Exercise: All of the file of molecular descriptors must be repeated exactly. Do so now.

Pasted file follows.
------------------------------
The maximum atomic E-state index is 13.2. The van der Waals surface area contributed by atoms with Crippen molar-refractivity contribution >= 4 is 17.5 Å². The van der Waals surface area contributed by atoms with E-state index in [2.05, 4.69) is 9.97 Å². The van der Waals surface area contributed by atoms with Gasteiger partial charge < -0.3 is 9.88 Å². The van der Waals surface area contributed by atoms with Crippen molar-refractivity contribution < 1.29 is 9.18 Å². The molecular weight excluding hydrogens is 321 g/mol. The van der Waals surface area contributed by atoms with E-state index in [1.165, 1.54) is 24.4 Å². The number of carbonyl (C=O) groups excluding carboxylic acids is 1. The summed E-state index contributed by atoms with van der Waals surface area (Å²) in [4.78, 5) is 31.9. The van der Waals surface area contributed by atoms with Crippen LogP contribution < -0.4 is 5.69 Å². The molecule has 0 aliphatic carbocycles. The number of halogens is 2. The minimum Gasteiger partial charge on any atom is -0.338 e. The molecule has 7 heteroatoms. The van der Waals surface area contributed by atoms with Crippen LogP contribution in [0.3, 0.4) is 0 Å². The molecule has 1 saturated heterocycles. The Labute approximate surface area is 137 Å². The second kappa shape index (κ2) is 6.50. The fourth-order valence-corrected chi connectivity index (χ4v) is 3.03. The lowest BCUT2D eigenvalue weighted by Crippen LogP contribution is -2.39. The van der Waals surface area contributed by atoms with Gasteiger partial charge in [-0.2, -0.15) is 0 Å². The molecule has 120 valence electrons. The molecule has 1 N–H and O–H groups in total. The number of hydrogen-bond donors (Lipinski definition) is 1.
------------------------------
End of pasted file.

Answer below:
The maximum atomic E-state index is 13.2. The van der Waals surface area contributed by atoms with Crippen molar-refractivity contribution >= 4 is 17.5 Å². The van der Waals surface area contributed by atoms with E-state index in [2.05, 4.69) is 9.97 Å². The van der Waals surface area contributed by atoms with Gasteiger partial charge < -0.3 is 9.88 Å². The van der Waals surface area contributed by atoms with Crippen molar-refractivity contribution < 1.29 is 9.18 Å². The molecular weight excluding hydrogens is 321 g/mol. The van der Waals surface area contributed by atoms with E-state index in [1.165, 1.54) is 24.4 Å². The number of carbonyl (C=O) groups excluding carboxylic acids is 1. The summed E-state index contributed by atoms with van der Waals surface area (Å²) in [4.78, 5) is 31.9. The van der Waals surface area contributed by atoms with Crippen LogP contribution < -0.4 is 5.69 Å². The molecule has 0 aliphatic carbocycles. The number of halogens is 2. The minimum Gasteiger partial charge on any atom is -0.338 e. The molecule has 7 heteroatoms. The van der Waals surface area contributed by atoms with Crippen LogP contribution in [0.3, 0.4) is 0 Å². The molecule has 1 saturated heterocycles. The Labute approximate surface area is 137 Å². The second kappa shape index (κ2) is 6.50. The fourth-order valence-corrected chi connectivity index (χ4v) is 3.03. The lowest BCUT2D eigenvalue weighted by Crippen LogP contribution is -2.39. The van der Waals surface area contributed by atoms with Gasteiger partial charge in [-0.2, -0.15) is 0 Å². The molecule has 120 valence electrons. The molecule has 1 N–H and O–H groups in total. The number of hydrogen-bond donors (Lipinski definition) is 1.